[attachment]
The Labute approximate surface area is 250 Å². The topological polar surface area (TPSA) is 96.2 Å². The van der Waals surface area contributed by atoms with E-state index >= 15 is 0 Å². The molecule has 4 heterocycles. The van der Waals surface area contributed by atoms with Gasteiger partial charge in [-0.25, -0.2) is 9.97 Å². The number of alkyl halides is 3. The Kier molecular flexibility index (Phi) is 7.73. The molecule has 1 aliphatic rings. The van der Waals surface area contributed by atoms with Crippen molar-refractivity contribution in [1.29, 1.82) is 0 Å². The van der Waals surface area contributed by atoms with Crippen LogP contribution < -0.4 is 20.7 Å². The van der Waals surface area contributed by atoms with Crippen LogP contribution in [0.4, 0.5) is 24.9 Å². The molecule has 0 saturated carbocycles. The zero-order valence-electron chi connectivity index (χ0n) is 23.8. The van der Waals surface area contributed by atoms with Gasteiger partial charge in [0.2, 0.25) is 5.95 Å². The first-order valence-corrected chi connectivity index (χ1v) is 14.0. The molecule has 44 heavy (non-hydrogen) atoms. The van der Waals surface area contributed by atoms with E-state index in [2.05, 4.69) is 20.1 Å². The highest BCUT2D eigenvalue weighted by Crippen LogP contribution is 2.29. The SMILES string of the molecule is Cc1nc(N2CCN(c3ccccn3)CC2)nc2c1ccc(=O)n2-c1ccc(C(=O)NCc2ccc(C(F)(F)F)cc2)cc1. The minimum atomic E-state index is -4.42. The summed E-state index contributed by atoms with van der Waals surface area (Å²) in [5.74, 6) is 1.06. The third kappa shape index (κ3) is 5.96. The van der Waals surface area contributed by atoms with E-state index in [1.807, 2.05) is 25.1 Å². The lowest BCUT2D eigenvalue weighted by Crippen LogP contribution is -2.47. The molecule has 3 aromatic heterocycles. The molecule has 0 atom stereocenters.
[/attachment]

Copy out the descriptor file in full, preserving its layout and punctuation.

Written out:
The Labute approximate surface area is 250 Å². The topological polar surface area (TPSA) is 96.2 Å². The van der Waals surface area contributed by atoms with E-state index >= 15 is 0 Å². The molecule has 4 heterocycles. The van der Waals surface area contributed by atoms with Gasteiger partial charge in [-0.25, -0.2) is 9.97 Å². The number of alkyl halides is 3. The Kier molecular flexibility index (Phi) is 7.73. The molecule has 1 aliphatic rings. The van der Waals surface area contributed by atoms with Crippen molar-refractivity contribution in [1.29, 1.82) is 0 Å². The van der Waals surface area contributed by atoms with Crippen LogP contribution < -0.4 is 20.7 Å². The van der Waals surface area contributed by atoms with Crippen LogP contribution in [0.4, 0.5) is 24.9 Å². The molecule has 0 saturated carbocycles. The zero-order valence-electron chi connectivity index (χ0n) is 23.8. The van der Waals surface area contributed by atoms with Gasteiger partial charge in [0.2, 0.25) is 5.95 Å². The first-order valence-corrected chi connectivity index (χ1v) is 14.0. The molecule has 44 heavy (non-hydrogen) atoms. The van der Waals surface area contributed by atoms with E-state index in [2.05, 4.69) is 20.1 Å². The highest BCUT2D eigenvalue weighted by Crippen LogP contribution is 2.29. The SMILES string of the molecule is Cc1nc(N2CCN(c3ccccn3)CC2)nc2c1ccc(=O)n2-c1ccc(C(=O)NCc2ccc(C(F)(F)F)cc2)cc1. The minimum atomic E-state index is -4.42. The summed E-state index contributed by atoms with van der Waals surface area (Å²) in [5.74, 6) is 1.06. The third kappa shape index (κ3) is 5.96. The van der Waals surface area contributed by atoms with E-state index in [1.807, 2.05) is 25.1 Å². The lowest BCUT2D eigenvalue weighted by Crippen LogP contribution is -2.47. The molecule has 3 aromatic heterocycles. The molecule has 0 atom stereocenters.